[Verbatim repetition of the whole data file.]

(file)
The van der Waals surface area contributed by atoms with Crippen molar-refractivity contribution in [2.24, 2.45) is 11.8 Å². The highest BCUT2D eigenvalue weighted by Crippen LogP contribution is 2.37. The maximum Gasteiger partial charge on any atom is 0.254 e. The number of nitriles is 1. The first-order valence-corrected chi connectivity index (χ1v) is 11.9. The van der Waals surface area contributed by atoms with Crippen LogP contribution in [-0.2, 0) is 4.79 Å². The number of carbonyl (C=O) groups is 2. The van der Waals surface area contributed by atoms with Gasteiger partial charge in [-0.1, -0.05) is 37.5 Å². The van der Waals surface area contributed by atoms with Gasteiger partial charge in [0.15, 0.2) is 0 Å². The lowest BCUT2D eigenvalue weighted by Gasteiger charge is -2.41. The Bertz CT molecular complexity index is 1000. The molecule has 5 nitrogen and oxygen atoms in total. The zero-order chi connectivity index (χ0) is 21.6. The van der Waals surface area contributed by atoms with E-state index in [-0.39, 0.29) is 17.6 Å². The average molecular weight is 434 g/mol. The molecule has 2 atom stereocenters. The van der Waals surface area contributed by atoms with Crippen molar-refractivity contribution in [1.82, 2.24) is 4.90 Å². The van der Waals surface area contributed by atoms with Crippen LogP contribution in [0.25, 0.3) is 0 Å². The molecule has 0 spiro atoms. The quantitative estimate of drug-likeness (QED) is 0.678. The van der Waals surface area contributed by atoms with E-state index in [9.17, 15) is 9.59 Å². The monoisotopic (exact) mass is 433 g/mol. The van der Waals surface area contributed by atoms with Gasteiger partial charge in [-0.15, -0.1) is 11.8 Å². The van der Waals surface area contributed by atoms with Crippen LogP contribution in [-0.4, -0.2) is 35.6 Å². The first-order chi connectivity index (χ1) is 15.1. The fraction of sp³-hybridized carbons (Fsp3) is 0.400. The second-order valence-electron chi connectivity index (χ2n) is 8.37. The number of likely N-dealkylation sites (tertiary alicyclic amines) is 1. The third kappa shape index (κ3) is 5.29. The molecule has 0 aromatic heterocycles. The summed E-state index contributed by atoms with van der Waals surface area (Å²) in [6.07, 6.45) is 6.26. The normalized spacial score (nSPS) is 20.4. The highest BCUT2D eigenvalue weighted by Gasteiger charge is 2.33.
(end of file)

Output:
The van der Waals surface area contributed by atoms with Crippen molar-refractivity contribution in [2.24, 2.45) is 11.8 Å². The highest BCUT2D eigenvalue weighted by Crippen LogP contribution is 2.37. The maximum Gasteiger partial charge on any atom is 0.254 e. The number of nitriles is 1. The first-order valence-corrected chi connectivity index (χ1v) is 11.9. The van der Waals surface area contributed by atoms with Crippen LogP contribution in [-0.2, 0) is 4.79 Å². The number of carbonyl (C=O) groups is 2. The van der Waals surface area contributed by atoms with Gasteiger partial charge in [-0.1, -0.05) is 37.5 Å². The van der Waals surface area contributed by atoms with Gasteiger partial charge in [0.15, 0.2) is 0 Å². The lowest BCUT2D eigenvalue weighted by Gasteiger charge is -2.41. The Bertz CT molecular complexity index is 1000. The molecule has 5 nitrogen and oxygen atoms in total. The zero-order chi connectivity index (χ0) is 21.6. The van der Waals surface area contributed by atoms with E-state index in [-0.39, 0.29) is 17.6 Å². The average molecular weight is 434 g/mol. The molecule has 2 atom stereocenters. The van der Waals surface area contributed by atoms with Crippen molar-refractivity contribution in [1.82, 2.24) is 4.90 Å². The van der Waals surface area contributed by atoms with Crippen LogP contribution in [0.25, 0.3) is 0 Å². The molecule has 0 spiro atoms. The quantitative estimate of drug-likeness (QED) is 0.678. The van der Waals surface area contributed by atoms with E-state index in [9.17, 15) is 9.59 Å². The monoisotopic (exact) mass is 433 g/mol. The van der Waals surface area contributed by atoms with Gasteiger partial charge in [-0.15, -0.1) is 11.8 Å². The van der Waals surface area contributed by atoms with Crippen LogP contribution in [-0.4, -0.2) is 35.6 Å². The first-order chi connectivity index (χ1) is 15.1. The fraction of sp³-hybridized carbons (Fsp3) is 0.400. The second-order valence-electron chi connectivity index (χ2n) is 8.37. The number of likely N-dealkylation sites (tertiary alicyclic amines) is 1. The third kappa shape index (κ3) is 5.29. The molecule has 0 aromatic heterocycles. The summed E-state index contributed by atoms with van der Waals surface area (Å²) in [6.07, 6.45) is 6.26. The normalized spacial score (nSPS) is 20.4. The highest BCUT2D eigenvalue weighted by Gasteiger charge is 2.33.